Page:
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Journal Articles Computer Speech and Language Year : 2003

Statistical Language Modeling Based on Variable-Length Sequences

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In natural language and especially in spontaneous speech, people often group words in order to constitute phrases which become usual expressions. This is due to phonological (to make the pronunciation easier), or to semantic reasons (to remember more easily a phrase by assigning a meaning to a block of words). Classical language models do not adequately take into account such phrases. A better approach consists in modeling some word sequences as if they were individual dictionary elements. Sequences are considered as additional entries of the vocabulary, on which language models are computed. In this paper, we present a method for automatically retrieving the most relevant phrases from a corpus of written sentences. The originality of our approach resides in the fact that the extracted phrases are obtained from a linguistically tagged corpus. Therefore, the obtained phrases are linguistically viable. To measure the contribution of classes in retrieving phrases, we have implemented the same algorithm without using classes. The class-based method outperformed by 11% the other method. Our approach uses information theoretic criteria which insure a high statistical consistency and make the decision of selecting a potential sequence optimal in accordance with the language perplexity. We propose several variants of language model with and without word sequences. Among them, we present a model in which the trigger pairs are linguistically more significant. We show that the use of sequences decrease the word error rate and improve the normalized perplexity. For instance, the best sequence model improves the perplexity by 16%, and the accuracy of our dictation system (MAUD) by approximately 14%. Experiments, in terms of perplexity and recognition rate, have been carried out on a vocabulary of 20000 words extracted from a corpus of 43 million words made up of two years of the French newspaper Le Monde. The acoustic model (HMM) is trained with the Bref80 corpus.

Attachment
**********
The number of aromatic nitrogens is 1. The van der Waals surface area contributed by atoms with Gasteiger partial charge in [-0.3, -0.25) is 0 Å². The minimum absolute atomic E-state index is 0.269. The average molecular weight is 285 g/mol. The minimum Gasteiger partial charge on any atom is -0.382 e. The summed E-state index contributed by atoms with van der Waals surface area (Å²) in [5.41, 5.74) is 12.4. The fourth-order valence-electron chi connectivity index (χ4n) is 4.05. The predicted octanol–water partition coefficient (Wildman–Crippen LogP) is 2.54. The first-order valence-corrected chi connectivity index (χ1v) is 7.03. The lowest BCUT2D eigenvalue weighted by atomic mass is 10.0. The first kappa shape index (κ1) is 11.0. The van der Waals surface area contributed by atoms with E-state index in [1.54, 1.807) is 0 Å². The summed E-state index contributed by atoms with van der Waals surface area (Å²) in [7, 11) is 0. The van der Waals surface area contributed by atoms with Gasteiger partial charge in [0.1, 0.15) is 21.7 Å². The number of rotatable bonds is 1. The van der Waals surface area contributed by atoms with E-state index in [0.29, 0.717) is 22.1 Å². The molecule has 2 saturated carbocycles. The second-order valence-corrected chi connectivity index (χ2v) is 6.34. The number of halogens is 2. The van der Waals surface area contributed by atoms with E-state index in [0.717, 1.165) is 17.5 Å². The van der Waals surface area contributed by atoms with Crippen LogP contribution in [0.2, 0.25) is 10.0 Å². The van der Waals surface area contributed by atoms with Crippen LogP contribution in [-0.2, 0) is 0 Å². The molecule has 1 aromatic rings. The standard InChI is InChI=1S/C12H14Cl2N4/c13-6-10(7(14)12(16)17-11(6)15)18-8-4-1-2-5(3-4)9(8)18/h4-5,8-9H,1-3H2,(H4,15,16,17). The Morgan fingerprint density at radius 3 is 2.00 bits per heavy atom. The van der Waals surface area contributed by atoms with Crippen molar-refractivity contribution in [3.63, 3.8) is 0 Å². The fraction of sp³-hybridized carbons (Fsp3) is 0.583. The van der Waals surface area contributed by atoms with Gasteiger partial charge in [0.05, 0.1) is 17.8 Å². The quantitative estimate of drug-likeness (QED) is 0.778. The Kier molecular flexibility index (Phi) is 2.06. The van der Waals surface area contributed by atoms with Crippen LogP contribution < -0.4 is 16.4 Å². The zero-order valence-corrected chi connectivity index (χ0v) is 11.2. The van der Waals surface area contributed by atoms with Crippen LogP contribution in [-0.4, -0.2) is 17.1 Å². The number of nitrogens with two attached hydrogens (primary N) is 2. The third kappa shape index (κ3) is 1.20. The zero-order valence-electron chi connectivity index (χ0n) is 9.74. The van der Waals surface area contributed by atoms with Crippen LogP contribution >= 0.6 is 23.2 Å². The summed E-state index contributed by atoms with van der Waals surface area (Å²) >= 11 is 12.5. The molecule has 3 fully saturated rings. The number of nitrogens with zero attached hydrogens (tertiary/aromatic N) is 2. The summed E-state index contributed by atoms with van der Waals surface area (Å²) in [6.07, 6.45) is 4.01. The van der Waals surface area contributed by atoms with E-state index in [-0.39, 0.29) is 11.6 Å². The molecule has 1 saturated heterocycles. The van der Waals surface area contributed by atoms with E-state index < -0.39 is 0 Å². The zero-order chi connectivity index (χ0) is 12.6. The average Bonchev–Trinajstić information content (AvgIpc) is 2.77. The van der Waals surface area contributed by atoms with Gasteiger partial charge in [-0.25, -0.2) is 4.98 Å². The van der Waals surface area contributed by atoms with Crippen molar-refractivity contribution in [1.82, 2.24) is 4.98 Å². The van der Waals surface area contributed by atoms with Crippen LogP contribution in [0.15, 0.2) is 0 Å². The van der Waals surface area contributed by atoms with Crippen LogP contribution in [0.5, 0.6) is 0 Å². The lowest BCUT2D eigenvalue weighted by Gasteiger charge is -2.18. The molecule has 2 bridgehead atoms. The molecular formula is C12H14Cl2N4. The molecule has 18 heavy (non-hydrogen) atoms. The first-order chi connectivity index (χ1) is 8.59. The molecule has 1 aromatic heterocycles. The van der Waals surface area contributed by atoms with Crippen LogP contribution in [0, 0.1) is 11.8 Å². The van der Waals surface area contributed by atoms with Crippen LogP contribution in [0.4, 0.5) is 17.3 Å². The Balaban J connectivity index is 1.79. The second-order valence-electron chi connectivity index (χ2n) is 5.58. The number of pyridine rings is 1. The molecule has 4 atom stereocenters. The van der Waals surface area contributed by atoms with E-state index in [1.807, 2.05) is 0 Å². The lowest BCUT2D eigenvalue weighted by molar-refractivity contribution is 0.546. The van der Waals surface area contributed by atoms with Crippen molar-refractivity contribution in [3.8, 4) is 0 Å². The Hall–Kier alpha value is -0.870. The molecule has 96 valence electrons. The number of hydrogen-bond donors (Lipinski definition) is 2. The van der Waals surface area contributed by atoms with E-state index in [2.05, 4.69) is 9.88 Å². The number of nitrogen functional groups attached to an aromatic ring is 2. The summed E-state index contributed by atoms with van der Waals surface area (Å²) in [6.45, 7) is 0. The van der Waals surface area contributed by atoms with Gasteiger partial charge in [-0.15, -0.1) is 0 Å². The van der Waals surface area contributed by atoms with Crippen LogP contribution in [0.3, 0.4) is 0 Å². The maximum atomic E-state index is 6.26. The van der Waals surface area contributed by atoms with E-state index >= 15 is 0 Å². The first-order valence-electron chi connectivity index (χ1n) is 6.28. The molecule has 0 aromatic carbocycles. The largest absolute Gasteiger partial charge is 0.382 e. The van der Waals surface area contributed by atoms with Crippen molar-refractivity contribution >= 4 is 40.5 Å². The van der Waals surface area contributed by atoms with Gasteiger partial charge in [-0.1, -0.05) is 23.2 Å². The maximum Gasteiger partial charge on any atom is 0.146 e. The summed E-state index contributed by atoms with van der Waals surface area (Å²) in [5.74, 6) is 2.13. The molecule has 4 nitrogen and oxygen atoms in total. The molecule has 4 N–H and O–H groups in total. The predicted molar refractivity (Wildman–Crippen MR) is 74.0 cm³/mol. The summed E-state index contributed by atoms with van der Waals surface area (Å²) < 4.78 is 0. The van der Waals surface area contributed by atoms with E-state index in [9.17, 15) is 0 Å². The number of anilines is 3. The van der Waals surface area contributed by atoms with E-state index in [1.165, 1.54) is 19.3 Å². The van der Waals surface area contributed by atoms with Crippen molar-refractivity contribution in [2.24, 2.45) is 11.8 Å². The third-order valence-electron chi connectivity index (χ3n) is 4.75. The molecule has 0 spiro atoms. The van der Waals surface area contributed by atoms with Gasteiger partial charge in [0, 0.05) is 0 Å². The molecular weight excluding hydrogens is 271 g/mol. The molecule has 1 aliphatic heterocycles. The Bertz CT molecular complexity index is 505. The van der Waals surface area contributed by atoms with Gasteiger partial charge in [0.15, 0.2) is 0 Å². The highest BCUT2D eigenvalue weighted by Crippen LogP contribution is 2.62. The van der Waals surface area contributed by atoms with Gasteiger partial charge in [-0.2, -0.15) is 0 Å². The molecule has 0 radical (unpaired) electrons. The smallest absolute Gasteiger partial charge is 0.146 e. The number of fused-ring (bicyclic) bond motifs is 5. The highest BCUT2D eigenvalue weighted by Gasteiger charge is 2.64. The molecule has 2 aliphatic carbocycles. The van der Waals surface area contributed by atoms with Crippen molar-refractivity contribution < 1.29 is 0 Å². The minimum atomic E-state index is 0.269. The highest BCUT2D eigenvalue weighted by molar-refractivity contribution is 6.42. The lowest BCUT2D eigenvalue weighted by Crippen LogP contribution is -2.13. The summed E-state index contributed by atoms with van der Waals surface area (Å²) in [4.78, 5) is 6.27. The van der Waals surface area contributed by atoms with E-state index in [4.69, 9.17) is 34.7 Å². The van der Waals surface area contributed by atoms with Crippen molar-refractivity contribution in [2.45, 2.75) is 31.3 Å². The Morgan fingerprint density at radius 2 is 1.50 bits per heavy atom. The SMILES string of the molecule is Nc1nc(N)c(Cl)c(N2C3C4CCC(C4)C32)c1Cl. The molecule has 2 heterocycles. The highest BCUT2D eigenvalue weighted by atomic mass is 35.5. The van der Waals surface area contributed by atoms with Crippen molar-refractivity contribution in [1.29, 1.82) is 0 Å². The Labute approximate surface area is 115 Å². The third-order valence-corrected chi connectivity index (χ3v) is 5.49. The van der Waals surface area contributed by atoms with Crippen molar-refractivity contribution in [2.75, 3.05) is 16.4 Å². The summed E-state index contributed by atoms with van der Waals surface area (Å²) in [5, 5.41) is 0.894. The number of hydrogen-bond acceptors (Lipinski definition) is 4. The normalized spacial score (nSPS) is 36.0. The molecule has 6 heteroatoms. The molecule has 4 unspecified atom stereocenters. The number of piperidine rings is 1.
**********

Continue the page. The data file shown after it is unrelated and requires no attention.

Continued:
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Dates and versions

inria-00099785 , version 1 (26-09-2006)


  • HAL Id : inria-00099785 , version 1


Imed Zitouni, Kamel Smaïli, Jean-Paul Haton. Statistical Language Modeling Based on Variable-Length Sequences. Computer Speech and Language, 2003, 17 (1), pp.27-41. ⟨inria-00099785⟩
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